*Areh Austin, Publisher, www.inlandtown.com

Nigeria is a reflection of a failed state whereby we lack discipline in various spheres, from leadership to citizenship all are culpable in contributing to the entire mess we find ourselves today. Our national conscience and responsibility to the nation has been eroded over time because we have a system that supports corruption and lacks accountability. The recent Osun State election is a good example of how our cherished democracy is threatened during electioneering. Our so called leaders are so desperate for their own selfish interest; power supply still epileptic in this 21st century. We have an economy that doesn’t support businesses, rather give out loans to influential people to throw Owambe party. We also have misplaced priorities; conspiracy of silence in times of violence not acceptable. At 58 we have gone through a lot and we have a long way to go as a nation. As we celebrate in thanksgiving to Almighty God this Independence Day remembrance, let leaders and citizens use this time to reflect and rise to action to make Nigeria work again and make every Nigerian a stakeholder. #GodBlessNigeria.

*Olukayode Salako, Head, National Secretariat, Buhari/Osinbajo Mandate Group, Abuja

What Nigeria at 58 means to me is simply like the story about a 58-year-old man, who just realised about three or four years ago, that is precisely in 2015, that he had been wasting his life and not getting it right.  And so has now decided to lead a new path of doing things right, managing his life right and achieving better things for himself. So Nigeria at 58 is the story of a bountifully endowed country which had not been lucky with political leadership and  just decided to elect responsible and visionary leaders in 2015 to lead since after independence. Nigerians, in 2015 just decided to elect responsible, decent and modest human beings, and astute manager of economic resources to come in to help salvage the situation. So Nigeria at 58 is right now in the hands of the people I would call the right leaders, visionary, cultured and disciplined men, who have conscience and are passionate about restoring the glory of Nigeria, helping revive the bartered image of Nigeria in the international community.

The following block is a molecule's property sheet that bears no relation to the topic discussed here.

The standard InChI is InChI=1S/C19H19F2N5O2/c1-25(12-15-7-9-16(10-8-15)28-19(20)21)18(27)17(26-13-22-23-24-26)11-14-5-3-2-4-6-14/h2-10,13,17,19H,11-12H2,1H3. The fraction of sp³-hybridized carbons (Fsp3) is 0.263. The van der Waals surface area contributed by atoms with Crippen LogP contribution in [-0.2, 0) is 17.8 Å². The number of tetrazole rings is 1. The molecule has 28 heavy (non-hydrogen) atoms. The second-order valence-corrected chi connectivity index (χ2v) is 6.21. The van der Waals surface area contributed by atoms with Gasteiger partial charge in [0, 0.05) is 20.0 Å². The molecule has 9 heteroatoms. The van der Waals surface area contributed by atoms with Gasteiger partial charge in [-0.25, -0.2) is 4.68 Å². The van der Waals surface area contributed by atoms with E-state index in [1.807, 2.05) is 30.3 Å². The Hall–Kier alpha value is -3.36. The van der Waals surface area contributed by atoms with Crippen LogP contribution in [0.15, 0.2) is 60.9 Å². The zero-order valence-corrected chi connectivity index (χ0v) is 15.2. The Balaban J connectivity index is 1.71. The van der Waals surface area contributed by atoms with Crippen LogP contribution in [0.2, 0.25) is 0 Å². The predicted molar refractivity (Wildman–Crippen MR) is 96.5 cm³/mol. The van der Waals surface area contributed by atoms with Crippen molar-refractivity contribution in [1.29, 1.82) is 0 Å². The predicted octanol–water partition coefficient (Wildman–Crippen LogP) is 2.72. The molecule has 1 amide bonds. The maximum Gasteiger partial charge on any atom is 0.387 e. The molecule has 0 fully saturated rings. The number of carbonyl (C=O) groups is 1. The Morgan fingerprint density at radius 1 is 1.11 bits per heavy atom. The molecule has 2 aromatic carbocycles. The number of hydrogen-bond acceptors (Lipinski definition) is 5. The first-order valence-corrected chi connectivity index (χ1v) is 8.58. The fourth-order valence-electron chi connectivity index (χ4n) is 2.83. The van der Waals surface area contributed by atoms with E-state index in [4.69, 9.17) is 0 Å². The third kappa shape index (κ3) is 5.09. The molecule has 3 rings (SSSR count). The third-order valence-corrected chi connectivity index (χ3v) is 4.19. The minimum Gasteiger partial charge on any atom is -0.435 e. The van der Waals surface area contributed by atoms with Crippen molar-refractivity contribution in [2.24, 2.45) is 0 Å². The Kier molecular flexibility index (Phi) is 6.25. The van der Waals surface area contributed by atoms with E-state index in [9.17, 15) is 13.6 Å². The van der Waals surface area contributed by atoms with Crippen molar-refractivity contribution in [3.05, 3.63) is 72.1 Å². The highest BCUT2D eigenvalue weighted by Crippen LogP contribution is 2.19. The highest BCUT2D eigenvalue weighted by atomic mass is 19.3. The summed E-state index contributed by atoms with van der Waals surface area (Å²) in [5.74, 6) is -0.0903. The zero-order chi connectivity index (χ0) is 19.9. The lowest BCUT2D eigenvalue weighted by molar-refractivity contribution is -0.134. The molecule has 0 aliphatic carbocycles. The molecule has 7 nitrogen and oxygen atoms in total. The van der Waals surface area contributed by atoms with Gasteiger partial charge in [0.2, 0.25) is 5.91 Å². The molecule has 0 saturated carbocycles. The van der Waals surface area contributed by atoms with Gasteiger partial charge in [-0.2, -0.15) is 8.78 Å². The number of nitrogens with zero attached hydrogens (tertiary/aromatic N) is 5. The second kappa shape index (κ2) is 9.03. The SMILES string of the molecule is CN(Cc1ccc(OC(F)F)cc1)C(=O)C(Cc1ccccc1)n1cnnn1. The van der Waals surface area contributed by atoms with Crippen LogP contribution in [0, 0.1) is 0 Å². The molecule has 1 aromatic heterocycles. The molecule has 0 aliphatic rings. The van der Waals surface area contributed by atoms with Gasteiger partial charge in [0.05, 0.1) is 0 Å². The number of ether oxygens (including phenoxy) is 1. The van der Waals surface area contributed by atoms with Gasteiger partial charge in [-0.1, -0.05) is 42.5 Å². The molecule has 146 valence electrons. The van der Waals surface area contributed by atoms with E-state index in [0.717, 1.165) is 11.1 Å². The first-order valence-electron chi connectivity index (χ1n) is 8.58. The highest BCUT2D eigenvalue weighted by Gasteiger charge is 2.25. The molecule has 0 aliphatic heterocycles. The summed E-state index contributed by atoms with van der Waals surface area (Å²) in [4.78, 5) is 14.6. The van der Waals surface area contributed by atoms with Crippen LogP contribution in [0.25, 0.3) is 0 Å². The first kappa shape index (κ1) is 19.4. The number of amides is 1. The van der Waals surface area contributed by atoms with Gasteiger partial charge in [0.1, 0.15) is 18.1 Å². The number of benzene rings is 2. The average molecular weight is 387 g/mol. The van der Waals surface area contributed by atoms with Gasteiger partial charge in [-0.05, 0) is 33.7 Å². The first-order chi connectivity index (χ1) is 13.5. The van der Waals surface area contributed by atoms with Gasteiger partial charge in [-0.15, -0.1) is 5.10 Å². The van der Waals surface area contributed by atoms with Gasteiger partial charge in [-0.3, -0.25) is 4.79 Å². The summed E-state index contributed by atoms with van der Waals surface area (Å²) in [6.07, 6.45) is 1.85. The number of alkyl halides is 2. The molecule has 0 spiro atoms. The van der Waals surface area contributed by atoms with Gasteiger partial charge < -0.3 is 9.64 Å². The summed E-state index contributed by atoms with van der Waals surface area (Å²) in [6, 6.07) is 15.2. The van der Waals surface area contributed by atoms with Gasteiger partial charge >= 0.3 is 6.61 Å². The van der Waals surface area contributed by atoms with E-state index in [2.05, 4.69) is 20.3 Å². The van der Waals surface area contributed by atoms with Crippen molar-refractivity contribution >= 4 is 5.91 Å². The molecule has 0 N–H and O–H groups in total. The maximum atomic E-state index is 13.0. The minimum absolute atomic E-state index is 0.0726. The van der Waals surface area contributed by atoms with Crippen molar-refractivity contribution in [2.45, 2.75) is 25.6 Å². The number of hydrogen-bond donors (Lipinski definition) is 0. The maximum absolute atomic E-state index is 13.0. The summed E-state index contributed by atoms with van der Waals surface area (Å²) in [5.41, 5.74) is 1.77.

Nigeria right now is on the pedestal of getting it right because the political leadership is ideal for the country now. The political leadership has been making efforts to start repairing the country and that is why I am one of the campaigners for the continuity of this government. I am the National Secretary of the Buhari/Osinbajo Mandate Group, one of the mainstream campaign projects for the re-election of President Muhammadu Buhari approved by the Federal Government of Nigeria to work for the mobilisation of Nigerians to vote for Mr. President to continue to pilot the affairs of Nigeria as ideally as he has done in the last three years. 

Yes some people may say times are hard, it is not abnormal that when you are renovating a house you go through some inconveniences until the renovation is completed. Nigeria is under renovation and President Buhari and Vice President Osinbajo are the repairers. The country is now getting it right because the economic resources of the country are now in the hands of leaders who have been managing the resources very well and are deploying the resources to where they are going to be useful for the growth, development and progress of Nigeria. 

I want to see a Nigeria at 58 and beyond where we would have responsible leaders that will continue to run the economic and political affairs of the country prudently and manage it for prosperity. Nigeria at 58 is a country which deserves greatness and prosperity and I believe Nigeria is on the path to that if we would continue to encourage quality leadership that has conscience, vison and mission to continue to grow the country. And by the grace of God, we would soon get to where we would be one of the greatest countries of the world. Nigerians deserve good life in their country and that cannot happen when we continue to allow irresponsible and visionless human beings and political gangsters to continue running the affairs of the country.